So much for being 'simple.' Legends of Troy actually has far more action buttons than earlier Warriors games — with the ability to pick up and throw enemy weapons, the addition of finishing moves if you catch your enemy unaware, and a shield bash to knock their guard down. These join the regular attacks and a Warriors-standard "Frenzy" — hit that button and your physical power goes through the roof for a short period, blood splatters all over the screen, and you’re able to clear the battle field quickly. You'll then need to slaughter a group or two of regular enemies to recharge that attack.
The battlefields themselves are fairly straightforward, and split into "chapters." In each chapter you'll control a different hero from the period, and complete a handful of objectives of the fetch, protect and hunt variety. Each of the heroes has a different play style, keeping the action varied enough that you'll not quickly get bored. Each battlefield also has secondary objectives — by completing those you unlock little bonuses and extra game modes to play outside of the story.
Those "Challenge" game modes are the opportunity to control any hero you've unlocked in an all-action, no story slaughterfest, with a full range of hoard and arena scenarios available. It's not quite as satisfying as a "free play" mode — a staple of the Warriors series that allows you to take any hero you like to previously cleared missions, but is strangely absent in Troy — but it's a good diversion nonetheless.
Disappointingly the game does take a step back from a new norm for Warriors games — there's no online play; in fact, there's no multiplayer at all. This kind of game is great fun with friends, and its omission does dampen the overall value of the game somewhat.
But it's a small misstep in the grand scheme of things. Warriors of Troy is a refined experience, with stylish hyper-violence, great visual aesthetics, and a difficulty curve that will suit everyone from raw beginner through to veteran. It's no button masher, it's technically proficient, and it's the kind of game history and literature buffs will really get into — now, does that sound anything like the kind of bad game other reviews would have you believe? No.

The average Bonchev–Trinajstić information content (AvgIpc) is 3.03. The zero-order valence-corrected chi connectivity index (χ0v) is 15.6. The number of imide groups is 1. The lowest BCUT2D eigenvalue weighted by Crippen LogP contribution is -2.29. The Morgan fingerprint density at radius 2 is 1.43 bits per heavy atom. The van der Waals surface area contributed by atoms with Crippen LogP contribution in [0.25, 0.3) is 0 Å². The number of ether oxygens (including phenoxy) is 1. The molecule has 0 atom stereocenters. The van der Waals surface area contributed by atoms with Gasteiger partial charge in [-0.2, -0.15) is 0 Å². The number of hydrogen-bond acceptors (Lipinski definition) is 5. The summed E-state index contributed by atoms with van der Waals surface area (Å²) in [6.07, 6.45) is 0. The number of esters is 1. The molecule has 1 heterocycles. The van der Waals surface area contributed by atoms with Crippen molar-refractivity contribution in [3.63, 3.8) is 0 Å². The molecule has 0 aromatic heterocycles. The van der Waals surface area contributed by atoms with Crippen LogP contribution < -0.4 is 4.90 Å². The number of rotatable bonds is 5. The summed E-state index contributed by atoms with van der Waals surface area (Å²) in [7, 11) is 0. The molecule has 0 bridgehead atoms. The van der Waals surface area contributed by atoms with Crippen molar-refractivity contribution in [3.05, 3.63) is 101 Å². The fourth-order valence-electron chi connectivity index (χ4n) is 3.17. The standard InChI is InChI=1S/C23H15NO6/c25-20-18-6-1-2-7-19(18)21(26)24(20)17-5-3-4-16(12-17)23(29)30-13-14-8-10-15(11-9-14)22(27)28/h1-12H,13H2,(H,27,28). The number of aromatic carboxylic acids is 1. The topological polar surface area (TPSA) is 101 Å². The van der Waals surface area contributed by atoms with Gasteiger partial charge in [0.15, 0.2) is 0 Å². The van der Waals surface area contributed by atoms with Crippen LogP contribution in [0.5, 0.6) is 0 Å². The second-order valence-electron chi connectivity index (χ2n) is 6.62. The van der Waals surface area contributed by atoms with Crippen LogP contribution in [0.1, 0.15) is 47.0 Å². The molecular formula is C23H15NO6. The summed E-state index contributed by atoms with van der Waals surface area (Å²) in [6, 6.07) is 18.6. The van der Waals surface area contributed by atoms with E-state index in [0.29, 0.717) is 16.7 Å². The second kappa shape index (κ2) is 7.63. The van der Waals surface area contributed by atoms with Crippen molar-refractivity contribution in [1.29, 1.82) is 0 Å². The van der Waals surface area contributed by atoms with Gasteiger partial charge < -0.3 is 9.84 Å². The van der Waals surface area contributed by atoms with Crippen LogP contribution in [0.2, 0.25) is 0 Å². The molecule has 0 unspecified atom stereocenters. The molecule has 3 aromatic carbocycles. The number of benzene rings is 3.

Become a fan of GoodGearGuide on Facebook
Follow GoodGearGuide on Twitter: @GoodGearGuide
Stay up to date with the latest reviews. Sign up to GoodGearGuide’s Gear Daily newsletters
Join the PC World newsletter!
Most Popular Reviews
- 1 Sony Xperia Z4 Tablet (LTE) review: The tablet of choice for anyone on Android
- 2 Bose SoundLink Mini II Bluetooth speaker review
- 3 Apple MacBook Air 2015 review: Only better with time
- 4 HTC One (M8s) review: Better value for money than HTC's flagship
- 5 ZTE Blade S6 review: A dual-SIM, 4G smartphone for less than $300
Deals on PC World
- Networking, Wireless & VoIP
Deals on PC World
Latest News Articles
- Batman: Arkham Knight (PC) review: Holy squandered potential, Batman
- Batman: Arkham Knight: How bad are the issues? Pretty bad.
- Sony doubles PlayStation 4 storage ahead of big game releases
- Nvidia outs GeForce GTX 960M and GeForce GTX 950M GPUs for thin gaming laptops
- New hardware spurs strong growth for video games sales in Australia
GGG Evaluation Team
First impression on unpacking the Q702 test unit was the solid feel and clean, minimalist styling.
For work use, Microsoft Word and Excel programs pre-installed on the device are adequate for preparing short documents.
The Fujitsu LifeBook UH574 allowed for great mobility without being obnoxiously heavy or clunky. Its twelve hours of battery life did not disappoint.
The screen was particularly good. It is bright and visible from most angles, however heat is an issue, particularly around the Windows button on the front, and on the back where the battery housing is located.
My first impression after unboxing the Q702 is that it is a nice looking unit. Styling is somewhat minimalist but very effective. The tablet part, once detached, has a nice weight, and no buttons or switches are located in awkward or intrusive positions.